Administration, Democrats Clash on Bridge Repairs

The Minneapolis skyline rises in the distance, Tuesday, July 22, 2008 in this view of the new Interstate 35W bridge which replaces the old bridge which collapsed into the Mississippi River, Aug. 1,2007, killing 13 people and injuring more than 100. (AP Photo/Jim Mone)

The Minneapolis skyline rises in the distance, Tuesday, July 22, 2008 in this view of the new Interstate 35W bridge which replaces the old bridge which collapsed into the Mississippi River, Aug. 1,2007, killing 13 people and injuring more than 100. (AP Photo/Jim Mone)

WASHINGTON (AP) - The Bush administration and Senate Democrats are at odds over whether the nation's bridges are in a state of disrepair severe enough to be called a safety crisis.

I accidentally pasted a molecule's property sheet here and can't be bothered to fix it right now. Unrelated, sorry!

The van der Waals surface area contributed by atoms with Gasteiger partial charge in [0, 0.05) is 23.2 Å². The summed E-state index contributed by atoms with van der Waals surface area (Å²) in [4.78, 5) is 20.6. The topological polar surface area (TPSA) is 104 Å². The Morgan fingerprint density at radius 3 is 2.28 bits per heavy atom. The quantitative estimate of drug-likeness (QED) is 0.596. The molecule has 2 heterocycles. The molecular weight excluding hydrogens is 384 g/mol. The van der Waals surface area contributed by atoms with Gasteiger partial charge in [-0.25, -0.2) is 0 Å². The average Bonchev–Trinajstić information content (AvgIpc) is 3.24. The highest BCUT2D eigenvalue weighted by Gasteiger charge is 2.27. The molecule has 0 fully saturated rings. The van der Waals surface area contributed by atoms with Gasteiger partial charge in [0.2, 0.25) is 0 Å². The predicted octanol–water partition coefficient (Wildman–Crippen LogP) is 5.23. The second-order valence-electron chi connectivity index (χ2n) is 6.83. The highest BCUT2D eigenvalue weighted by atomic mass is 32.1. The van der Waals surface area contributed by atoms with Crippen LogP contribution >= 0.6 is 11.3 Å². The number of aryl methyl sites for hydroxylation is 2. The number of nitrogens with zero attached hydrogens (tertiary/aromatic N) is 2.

Federal Highway Administrator Thomas Madison Junior says, "We don't believe there is a crisis with regard to bridge safety in America.''

Speaking before the Senate Environment and Public Works Committee hearing today, Madison said "the condition of bridges is improving.'' He added that even though a bridge is determined to be "structurally deficient'' that doesn't mean it's unsafe or in imminent danger of collapse.

But Senator Barbara Boxer, who chairs the committee, says it "defies common sense'' to believe that bridges judged structurally deficient are safe.
A little over a year ago, the I-35W bridge in Minneapolis collapsed into the Mississippi River, killing 13 and bringing national attention to the issue of bridge safety.

(Copyright 2008 by The Associated Press. All Rights Reserved.)


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